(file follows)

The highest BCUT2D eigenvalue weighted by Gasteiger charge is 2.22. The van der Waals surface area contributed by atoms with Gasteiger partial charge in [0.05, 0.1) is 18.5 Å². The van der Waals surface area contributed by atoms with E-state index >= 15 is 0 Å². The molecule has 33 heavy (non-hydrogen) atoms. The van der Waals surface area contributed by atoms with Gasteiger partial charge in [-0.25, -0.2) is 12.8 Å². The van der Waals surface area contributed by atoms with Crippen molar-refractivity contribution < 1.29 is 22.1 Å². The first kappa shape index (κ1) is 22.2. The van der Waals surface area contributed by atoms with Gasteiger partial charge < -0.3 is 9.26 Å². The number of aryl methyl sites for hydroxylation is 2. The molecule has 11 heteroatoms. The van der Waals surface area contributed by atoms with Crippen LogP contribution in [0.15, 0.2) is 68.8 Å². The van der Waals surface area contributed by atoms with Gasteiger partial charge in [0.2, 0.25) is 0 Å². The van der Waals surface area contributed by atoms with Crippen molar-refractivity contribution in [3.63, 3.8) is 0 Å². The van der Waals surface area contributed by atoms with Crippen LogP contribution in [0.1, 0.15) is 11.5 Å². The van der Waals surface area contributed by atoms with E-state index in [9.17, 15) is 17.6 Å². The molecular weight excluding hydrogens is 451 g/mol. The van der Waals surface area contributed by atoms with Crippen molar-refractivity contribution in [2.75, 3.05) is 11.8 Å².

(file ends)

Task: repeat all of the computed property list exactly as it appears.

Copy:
The highest BCUT2D eigenvalue weighted by Gasteiger charge is 2.22. The van der Waals surface area contributed by atoms with Gasteiger partial charge in [0.05, 0.1) is 18.5 Å². The van der Waals surface area contributed by atoms with E-state index >= 15 is 0 Å². The molecule has 33 heavy (non-hydrogen) atoms. The van der Waals surface area contributed by atoms with Gasteiger partial charge in [-0.25, -0.2) is 12.8 Å². The van der Waals surface area contributed by atoms with Crippen molar-refractivity contribution < 1.29 is 22.1 Å². The first kappa shape index (κ1) is 22.2. The van der Waals surface area contributed by atoms with Gasteiger partial charge < -0.3 is 9.26 Å². The number of aryl methyl sites for hydroxylation is 2. The molecule has 11 heteroatoms. The van der Waals surface area contributed by atoms with Crippen LogP contribution in [0.15, 0.2) is 68.8 Å². The van der Waals surface area contributed by atoms with Gasteiger partial charge in [0.2, 0.25) is 0 Å². The van der Waals surface area contributed by atoms with Crippen molar-refractivity contribution in [3.63, 3.8) is 0 Å². The van der Waals surface area contributed by atoms with Crippen LogP contribution in [0.1, 0.15) is 11.5 Å². The van der Waals surface area contributed by atoms with E-state index in [9.17, 15) is 17.6 Å². The molecular weight excluding hydrogens is 451 g/mol. The van der Waals surface area contributed by atoms with Crippen molar-refractivity contribution in [2.75, 3.05) is 11.8 Å².